Kate Moss Mascara Ads Banned in U.K.
Posted on October 8, 2007
The ads for Rimmel Magnif'eyes Mascara ads featuring Kate Moss have been banned in England for being misleading. The ads claim that Magnif'eyes mascara produced 70% more lift, with a "unique vertical life brush".
The Broadcast Advertising Clearance Center in Britain was not amused and said:
"Because we had not received documentary evidence that Kate Moss was not wearing false lashes in the ads we concluded that the images of the eye lashes in the press and TV ads may have exaggerated the benefits of the product, and were likely to mislead consumers.
We told Rimmel not to repeat the ad in its present form. We advised them to include a disclaimer in future ads where post production techniques had been used to increase the effects of a product, or where false lashes had been used."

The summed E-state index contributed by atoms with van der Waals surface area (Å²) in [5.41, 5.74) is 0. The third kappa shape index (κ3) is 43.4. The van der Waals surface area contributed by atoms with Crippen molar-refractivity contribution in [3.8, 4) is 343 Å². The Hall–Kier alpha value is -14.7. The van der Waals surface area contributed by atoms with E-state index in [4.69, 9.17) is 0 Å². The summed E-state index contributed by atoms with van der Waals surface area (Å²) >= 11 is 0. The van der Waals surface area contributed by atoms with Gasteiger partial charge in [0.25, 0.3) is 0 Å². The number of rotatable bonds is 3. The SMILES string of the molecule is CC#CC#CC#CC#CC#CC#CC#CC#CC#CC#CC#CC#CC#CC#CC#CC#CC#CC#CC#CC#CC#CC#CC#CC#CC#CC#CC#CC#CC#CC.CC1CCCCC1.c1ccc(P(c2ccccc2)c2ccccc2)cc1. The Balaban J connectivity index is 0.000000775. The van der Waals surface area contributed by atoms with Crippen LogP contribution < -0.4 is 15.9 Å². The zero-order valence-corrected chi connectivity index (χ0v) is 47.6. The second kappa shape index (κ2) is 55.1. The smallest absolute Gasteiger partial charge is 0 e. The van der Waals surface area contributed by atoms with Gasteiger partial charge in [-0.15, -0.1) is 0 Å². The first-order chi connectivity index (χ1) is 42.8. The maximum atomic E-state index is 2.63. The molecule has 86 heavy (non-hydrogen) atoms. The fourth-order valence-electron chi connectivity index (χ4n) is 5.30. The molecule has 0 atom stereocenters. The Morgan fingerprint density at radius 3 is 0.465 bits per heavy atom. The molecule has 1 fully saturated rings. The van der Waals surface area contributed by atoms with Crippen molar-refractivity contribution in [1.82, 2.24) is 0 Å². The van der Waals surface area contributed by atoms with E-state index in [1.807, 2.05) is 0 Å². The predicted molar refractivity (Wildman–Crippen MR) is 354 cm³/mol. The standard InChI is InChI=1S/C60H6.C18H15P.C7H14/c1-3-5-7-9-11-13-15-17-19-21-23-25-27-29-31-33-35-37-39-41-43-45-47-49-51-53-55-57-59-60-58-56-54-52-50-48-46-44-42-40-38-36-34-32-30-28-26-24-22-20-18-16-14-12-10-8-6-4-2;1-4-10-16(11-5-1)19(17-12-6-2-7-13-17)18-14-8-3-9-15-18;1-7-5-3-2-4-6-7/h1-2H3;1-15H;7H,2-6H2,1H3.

An image of one of the banned ads can be seen on FMD.
It's clear from the ad that Kate is wearing false eyelashes -- as happens in every print and television ad for mascara that we've ever seen. Are women really fooled by these ads? Or are the exaggerated claims considered "mere puffery" under the law? If the claims are considered mere puffery (under U.S., not British law), it means that no person in her right mind would think that you could get eyelashes an inch long from mascara alone. We know what we're seeing when we look at mascara ads, but there certainly is an argument that younger consumers might be fooled into parting with their money because of a fraudulent mascara-lengthening claim.
Hey, in Rimmel's defense, at least they didn't find lead in the mascara or anything. This much analysis is making our head hurt: we're heading to Starbucks. With our non-digitally-enhanced eyelashes.